The Death of the CD Player
|No CD slot here.|
Car audio goes back a long way. Ever since Motorola made the first car radio back in 1930, we have enjoyed listening to just about anything while driving down the road. In the 50’s Chrysler even tried putting record players in many of their high end models. These required a very smooth road and some even had a special rotational speed that required you to buy records form the dealership. They were not your standard 45’s. It’s hard to imagine driving along listening to a stack of vinyl while trying to avoid even the smallest bumps in the road.
When I was a kid, and I mean a little kid, I remember cruising around in the old Dodge van that mom drove listening to 8 track tapes purchased from a local second hand store. The likes of Barry Manilow, Barbara Streisand, and the soundtrack to the Broadway show Hair could be heard loud, and somewhat clear from the two speakers in the dash. We even had a random speaker attached to a wire just floating freely under the back seat of the van. I used to lay on the floor underneath the 3rd seat with my ear to this speaker, rocking out as any 8 year old would.
|Nothing like getting lost on the eight tracks|
of one continuous tape.
Now before you get the idea that I am that old, I need to remind you my parents drive really old cars. Growing up in the 80’s the old cars had 8 track players and the newer, fancier cars had cassette decks. Before long we too had a cassette deck in our Pontiac Parisienne station wagon. The U2, Joshua Tree album sounded really good, as did Depeche Mode, Metallica, and the sound track from the Phantom of the Opera. We listened to a wide variety of music.
I don’t remember exactly, but I think that I had moved out of the house by the time my parents had a car new enough to be equipped with a CD player, in fact I’m fairly certain that I bought a car new enough to have a CD player before my parents ever did. This medium, and the stereo in which it plays, has been standard equipment on most vehicle for a much longer time period that anything else, but now that is slowly changing.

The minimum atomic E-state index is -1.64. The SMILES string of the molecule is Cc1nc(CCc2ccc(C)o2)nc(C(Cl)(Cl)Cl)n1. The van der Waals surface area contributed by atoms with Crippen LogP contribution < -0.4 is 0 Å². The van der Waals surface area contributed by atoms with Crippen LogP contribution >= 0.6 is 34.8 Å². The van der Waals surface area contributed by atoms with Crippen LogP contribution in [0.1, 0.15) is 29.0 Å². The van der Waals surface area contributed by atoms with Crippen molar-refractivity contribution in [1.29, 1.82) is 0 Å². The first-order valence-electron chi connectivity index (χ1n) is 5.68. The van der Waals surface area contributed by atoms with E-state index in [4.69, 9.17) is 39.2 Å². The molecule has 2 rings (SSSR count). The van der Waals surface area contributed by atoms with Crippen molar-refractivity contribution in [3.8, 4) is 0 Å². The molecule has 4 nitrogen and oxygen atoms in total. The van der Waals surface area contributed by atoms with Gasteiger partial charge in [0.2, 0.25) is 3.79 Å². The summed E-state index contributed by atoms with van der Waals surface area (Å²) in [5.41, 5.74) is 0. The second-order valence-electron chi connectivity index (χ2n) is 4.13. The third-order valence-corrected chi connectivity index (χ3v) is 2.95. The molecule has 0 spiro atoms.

The CD player is dead as the standard audio player of choice in cars today. Honestly it has been dead for a few years now. I can’t remember the last time I used the CD player in any of my cars, I’m pretty sure it’s been years. Today we are to the point where auto manufacturers and even the aftermarket stereo manufacturers are selling car stereos that have no compact disc player.
|The CD long box. In case you are |
too young to remember
Some cars like the new Jeep Cherokee or any Cadillac, still offer a CD player but its hidden somewhere out of the way and no longer mounted in the dash. If you buy something like a Chevy Spark, or a Kia Soul there is no option for the optical audio drive. These cars come with more modern ways of listening to music, or “books on tape.” Cars such as the Spark are designed and built for the youngest drivers among us and this generation is comprised of people who have probably never purchased a CD from a music store and definitely have no idea what a “long box” is.
For many years now most new cars have been equipped with auxiliary audio jacks that allow any MP3 player to play through the stereo. USB ports are also common on most models to allow a direct interface between the car stereo and your iPod or thumb drive. Why carry a big stack of CDs when you can just carry a tiny iPod Shuffle.
Getting even more modern than this, now many cars are equipped with infotainment systems capable of streaming audio via cell phone and Bluetooth. Paring your phone to the car allows you to take advantage of services and apps such as Pandora or I Heart Radio. Some cars even come with a very large flash type hard drive so you can transfer all of your audio and even video files to the car where they are permanently available for play back through the stereo and rear seat video entertainment systems.
|Not CD slot here. 2014 Kia Soul|
The death of the car CD player will be somewhat slow as it’s expected to be available for a few more years, particularly in vehicles meant for the more seasoned driver. The cassette player died a slow death as well back in the day. The last year this feature was offered in any new car was 2010 and its amazing it lasted that long. I think the CD player will be gone by 2017. I guess we will all have to move on. At least AM and FM hasn’t changed…yet.